Once your CD matures, your financial institution should reach out to you so that you can alert them to what you would like to do next. But in most instances, the default move is to roll over your proceeds into a new CD. So, should you let the proceeds rollover? Generally, you shouldn’t let your money roll over to another term, unless you don’t have specific plans for the money. Remember that CDs are not a means of building wealth but rather focus on saving. If you want to maximize your returns, you are better off investing.
It also helps to take the time to shop for the best CD rates in the market. Once you’ve done your homework, you could go for the CD that best meets your needs and gives you the best rates. Switching banks or credit unions should always be considered.
CD Strategies That You Should Leverage
You must harness strategies that will boost your CD’s performance. One of the strategies is a CD ladder. It entails dividing up your investment into several CDs with varying term lengths. When each CD matures, you can put that money into a long-term CD, so that you can reap good proceeds from potentially higher rates over time.
The second strategy is called a CD bullet strategy. This consists of one or multiple CDs with similar maturity dates. This approach aims to build savings for a big purchase in the not-too-distant future, e.g., A down payment for a home.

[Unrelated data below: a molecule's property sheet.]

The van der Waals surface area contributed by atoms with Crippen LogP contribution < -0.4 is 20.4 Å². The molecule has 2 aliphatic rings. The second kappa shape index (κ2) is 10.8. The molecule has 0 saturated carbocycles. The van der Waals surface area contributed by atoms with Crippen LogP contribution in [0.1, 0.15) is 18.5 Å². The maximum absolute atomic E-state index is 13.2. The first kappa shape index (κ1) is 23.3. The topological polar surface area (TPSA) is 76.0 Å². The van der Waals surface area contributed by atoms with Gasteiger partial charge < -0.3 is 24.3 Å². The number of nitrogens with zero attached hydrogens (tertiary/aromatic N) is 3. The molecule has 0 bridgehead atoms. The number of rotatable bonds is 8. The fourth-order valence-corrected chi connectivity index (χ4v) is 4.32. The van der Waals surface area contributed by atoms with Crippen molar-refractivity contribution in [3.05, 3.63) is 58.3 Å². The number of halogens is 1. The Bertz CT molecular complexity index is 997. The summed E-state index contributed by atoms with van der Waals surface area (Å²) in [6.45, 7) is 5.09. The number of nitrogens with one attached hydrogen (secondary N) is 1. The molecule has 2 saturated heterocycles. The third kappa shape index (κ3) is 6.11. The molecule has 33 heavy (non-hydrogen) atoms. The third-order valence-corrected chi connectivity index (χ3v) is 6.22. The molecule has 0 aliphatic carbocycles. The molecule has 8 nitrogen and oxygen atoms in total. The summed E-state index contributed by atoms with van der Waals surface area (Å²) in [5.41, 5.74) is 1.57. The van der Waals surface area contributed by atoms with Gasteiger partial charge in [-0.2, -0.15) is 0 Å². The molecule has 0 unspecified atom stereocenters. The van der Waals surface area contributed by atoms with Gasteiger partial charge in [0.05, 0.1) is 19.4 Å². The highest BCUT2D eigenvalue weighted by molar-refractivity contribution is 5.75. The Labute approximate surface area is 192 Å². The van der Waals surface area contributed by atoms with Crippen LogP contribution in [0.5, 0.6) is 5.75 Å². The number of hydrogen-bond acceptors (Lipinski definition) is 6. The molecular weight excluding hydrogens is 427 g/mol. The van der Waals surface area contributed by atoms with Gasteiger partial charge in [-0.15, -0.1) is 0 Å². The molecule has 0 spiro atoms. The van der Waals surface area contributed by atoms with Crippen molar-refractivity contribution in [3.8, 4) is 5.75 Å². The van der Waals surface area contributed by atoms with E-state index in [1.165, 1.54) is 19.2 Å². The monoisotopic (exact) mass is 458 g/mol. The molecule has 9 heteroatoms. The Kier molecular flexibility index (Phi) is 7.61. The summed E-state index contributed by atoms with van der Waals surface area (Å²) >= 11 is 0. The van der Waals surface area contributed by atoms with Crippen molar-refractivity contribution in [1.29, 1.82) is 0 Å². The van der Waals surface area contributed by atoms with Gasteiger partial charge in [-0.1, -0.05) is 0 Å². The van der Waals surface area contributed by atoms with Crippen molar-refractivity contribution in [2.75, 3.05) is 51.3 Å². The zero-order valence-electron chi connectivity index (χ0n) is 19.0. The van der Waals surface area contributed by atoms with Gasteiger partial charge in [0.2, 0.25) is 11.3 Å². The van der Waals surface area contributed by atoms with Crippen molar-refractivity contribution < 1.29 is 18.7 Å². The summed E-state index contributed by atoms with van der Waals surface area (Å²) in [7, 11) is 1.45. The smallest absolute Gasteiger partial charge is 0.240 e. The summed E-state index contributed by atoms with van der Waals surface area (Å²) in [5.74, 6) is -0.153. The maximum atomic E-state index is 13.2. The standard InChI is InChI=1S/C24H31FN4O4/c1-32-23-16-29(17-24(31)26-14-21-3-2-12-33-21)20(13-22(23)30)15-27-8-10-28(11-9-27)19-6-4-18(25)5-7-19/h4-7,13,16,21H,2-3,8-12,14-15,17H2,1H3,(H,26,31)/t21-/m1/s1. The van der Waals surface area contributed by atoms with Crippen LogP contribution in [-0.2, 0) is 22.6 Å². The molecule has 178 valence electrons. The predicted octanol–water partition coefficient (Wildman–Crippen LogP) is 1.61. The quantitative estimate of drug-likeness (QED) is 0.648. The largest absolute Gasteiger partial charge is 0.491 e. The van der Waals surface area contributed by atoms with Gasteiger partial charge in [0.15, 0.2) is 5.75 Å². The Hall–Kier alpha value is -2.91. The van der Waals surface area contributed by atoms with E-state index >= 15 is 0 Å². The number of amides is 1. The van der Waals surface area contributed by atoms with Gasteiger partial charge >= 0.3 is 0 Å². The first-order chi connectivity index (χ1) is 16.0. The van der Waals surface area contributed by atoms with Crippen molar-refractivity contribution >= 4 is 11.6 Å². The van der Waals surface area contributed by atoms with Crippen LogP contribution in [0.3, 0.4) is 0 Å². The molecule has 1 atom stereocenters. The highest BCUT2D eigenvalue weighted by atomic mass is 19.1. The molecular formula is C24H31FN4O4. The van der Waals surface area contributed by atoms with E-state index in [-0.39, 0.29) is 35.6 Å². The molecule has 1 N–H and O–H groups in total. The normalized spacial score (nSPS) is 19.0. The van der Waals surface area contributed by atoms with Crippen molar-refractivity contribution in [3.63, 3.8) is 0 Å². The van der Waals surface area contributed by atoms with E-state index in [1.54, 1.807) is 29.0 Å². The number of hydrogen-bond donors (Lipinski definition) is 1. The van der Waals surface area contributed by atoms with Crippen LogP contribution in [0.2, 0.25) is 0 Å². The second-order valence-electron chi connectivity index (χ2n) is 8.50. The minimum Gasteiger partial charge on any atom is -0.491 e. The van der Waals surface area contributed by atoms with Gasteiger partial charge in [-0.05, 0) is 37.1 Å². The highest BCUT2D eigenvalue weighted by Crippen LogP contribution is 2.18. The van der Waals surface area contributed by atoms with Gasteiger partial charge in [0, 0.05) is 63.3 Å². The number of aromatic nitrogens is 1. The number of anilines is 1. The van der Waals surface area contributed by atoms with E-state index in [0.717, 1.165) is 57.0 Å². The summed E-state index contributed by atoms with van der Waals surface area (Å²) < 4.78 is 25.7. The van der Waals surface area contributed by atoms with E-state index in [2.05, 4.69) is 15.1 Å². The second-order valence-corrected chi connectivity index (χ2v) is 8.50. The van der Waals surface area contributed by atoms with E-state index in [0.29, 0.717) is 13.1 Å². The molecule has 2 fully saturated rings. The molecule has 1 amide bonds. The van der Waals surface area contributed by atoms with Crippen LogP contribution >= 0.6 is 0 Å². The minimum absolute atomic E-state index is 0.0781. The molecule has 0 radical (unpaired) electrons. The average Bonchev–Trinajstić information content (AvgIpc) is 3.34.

The third strategy is known as a CD barbell. It entails splitting your investment into long-term and short-term CDs as you wait for higher rates before putting your funds in a long-term account.
These strategies help you lower your risk of missing out should better rates appear at a later date.
What If You Want To Withdraw Your Funds Early?
Life is uncertain, and even when you set your funds for a fixed date, something can happen, and you need the funds. Putting your funds in a CD doesn’t mean that you can’t withdraw these funds. All financial institutions have stipulations on how you can withdraw the funds early.
Of course, such a withdrawal comes at a penalty. In most instances, financial institutions permit premature termination by assessing the early withdrawal penalty (EWP) on the proceeds before giving you the funds. This means that you need to know what the terms are before you open the account. Typically, the EWP is charged on the number of month’s interest. For instance, a bank’s policy may be to deduct three months’ worth of interest from a CD with a 12-month term as a penalty for early withdrawal.
You need to learn about the institution’s withdrawal policy before opening the account to avoid incurring penalties that would eat into your deposit.
The Bottom Line
Most savers prefer certificates of deposits because they are safe and offer a higher rate than traditional savings. But, you should not use a CD as an investment strategy. This is because CDs provide a modest return that’s not enough to build wealth. If you want to reap a good yield, then you’re better off investing the funds in the stock market. Lastly, remember to shop around for CDs with the best rates and understand the institution’s guidelines before depositing your funds.